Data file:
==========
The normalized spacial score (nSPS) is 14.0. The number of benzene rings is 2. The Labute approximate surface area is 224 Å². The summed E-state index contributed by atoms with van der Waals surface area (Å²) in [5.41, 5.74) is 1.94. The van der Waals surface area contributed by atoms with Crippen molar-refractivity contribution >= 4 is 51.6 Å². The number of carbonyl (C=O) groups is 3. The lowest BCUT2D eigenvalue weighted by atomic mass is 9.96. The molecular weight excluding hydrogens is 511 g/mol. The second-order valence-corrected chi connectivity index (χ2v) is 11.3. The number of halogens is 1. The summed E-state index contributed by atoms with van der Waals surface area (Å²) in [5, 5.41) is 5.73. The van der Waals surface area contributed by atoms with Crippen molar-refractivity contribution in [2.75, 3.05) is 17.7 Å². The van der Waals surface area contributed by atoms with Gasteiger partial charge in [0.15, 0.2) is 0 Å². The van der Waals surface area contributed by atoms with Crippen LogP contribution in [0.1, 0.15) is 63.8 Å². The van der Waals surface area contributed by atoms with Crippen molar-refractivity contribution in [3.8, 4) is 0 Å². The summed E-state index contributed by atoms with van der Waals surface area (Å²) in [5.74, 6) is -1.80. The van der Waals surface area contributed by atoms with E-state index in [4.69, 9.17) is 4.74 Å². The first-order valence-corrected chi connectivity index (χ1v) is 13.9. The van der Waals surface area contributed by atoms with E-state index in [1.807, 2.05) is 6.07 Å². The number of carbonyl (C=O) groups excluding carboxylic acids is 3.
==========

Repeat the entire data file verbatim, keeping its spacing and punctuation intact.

The normalized spacial score (nSPS) is 14.0. The number of benzene rings is 2. The Labute approximate surface area is 224 Å². The summed E-state index contributed by atoms with van der Waals surface area (Å²) in [5.41, 5.74) is 1.94. The van der Waals surface area contributed by atoms with Crippen molar-refractivity contribution >= 4 is 51.6 Å². The number of carbonyl (C=O) groups is 3. The lowest BCUT2D eigenvalue weighted by atomic mass is 9.96. The molecular weight excluding hydrogens is 511 g/mol. The second-order valence-corrected chi connectivity index (χ2v) is 11.3. The number of halogens is 1. The summed E-state index contributed by atoms with van der Waals surface area (Å²) in [5, 5.41) is 5.73. The van der Waals surface area contributed by atoms with Crippen molar-refractivity contribution in [2.75, 3.05) is 17.7 Å². The van der Waals surface area contributed by atoms with Gasteiger partial charge in [0.15, 0.2) is 0 Å². The van der Waals surface area contributed by atoms with Crippen LogP contribution in [0.1, 0.15) is 63.8 Å². The van der Waals surface area contributed by atoms with Crippen molar-refractivity contribution in [3.8, 4) is 0 Å². The summed E-state index contributed by atoms with van der Waals surface area (Å²) in [5.74, 6) is -1.80. The van der Waals surface area contributed by atoms with E-state index in [4.69, 9.17) is 4.74 Å². The first-order valence-corrected chi connectivity index (χ1v) is 13.9. The van der Waals surface area contributed by atoms with E-state index in [1.807, 2.05) is 6.07 Å². The number of carbonyl (C=O) groups excluding carboxylic acids is 3.